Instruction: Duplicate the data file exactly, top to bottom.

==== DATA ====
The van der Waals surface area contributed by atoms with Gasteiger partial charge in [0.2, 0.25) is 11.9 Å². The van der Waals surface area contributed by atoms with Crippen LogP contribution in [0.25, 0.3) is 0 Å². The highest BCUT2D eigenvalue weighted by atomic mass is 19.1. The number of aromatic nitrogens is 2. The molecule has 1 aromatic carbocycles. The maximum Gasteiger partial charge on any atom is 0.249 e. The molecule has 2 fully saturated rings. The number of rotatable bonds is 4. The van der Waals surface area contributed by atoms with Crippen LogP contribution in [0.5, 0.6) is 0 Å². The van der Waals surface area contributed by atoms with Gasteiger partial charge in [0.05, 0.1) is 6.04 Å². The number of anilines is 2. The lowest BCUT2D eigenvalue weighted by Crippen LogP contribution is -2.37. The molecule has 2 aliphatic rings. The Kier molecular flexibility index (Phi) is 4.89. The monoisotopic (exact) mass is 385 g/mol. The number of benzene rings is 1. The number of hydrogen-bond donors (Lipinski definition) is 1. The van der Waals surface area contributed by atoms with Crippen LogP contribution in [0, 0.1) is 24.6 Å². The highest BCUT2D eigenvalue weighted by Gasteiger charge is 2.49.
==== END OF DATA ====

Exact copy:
The van der Waals surface area contributed by atoms with Gasteiger partial charge in [0.2, 0.25) is 11.9 Å². The van der Waals surface area contributed by atoms with Crippen LogP contribution in [0.25, 0.3) is 0 Å². The highest BCUT2D eigenvalue weighted by atomic mass is 19.1. The number of aromatic nitrogens is 2. The molecule has 1 aromatic carbocycles. The maximum Gasteiger partial charge on any atom is 0.249 e. The molecule has 2 fully saturated rings. The number of rotatable bonds is 4. The van der Waals surface area contributed by atoms with Crippen LogP contribution in [0.5, 0.6) is 0 Å². The van der Waals surface area contributed by atoms with Gasteiger partial charge in [0.05, 0.1) is 6.04 Å². The number of anilines is 2. The lowest BCUT2D eigenvalue weighted by Crippen LogP contribution is -2.37. The molecule has 2 aliphatic rings. The Kier molecular flexibility index (Phi) is 4.89. The monoisotopic (exact) mass is 385 g/mol. The number of benzene rings is 1. The number of hydrogen-bond donors (Lipinski definition) is 1. The van der Waals surface area contributed by atoms with Crippen LogP contribution in [0, 0.1) is 24.6 Å². The highest BCUT2D eigenvalue weighted by Gasteiger charge is 2.49.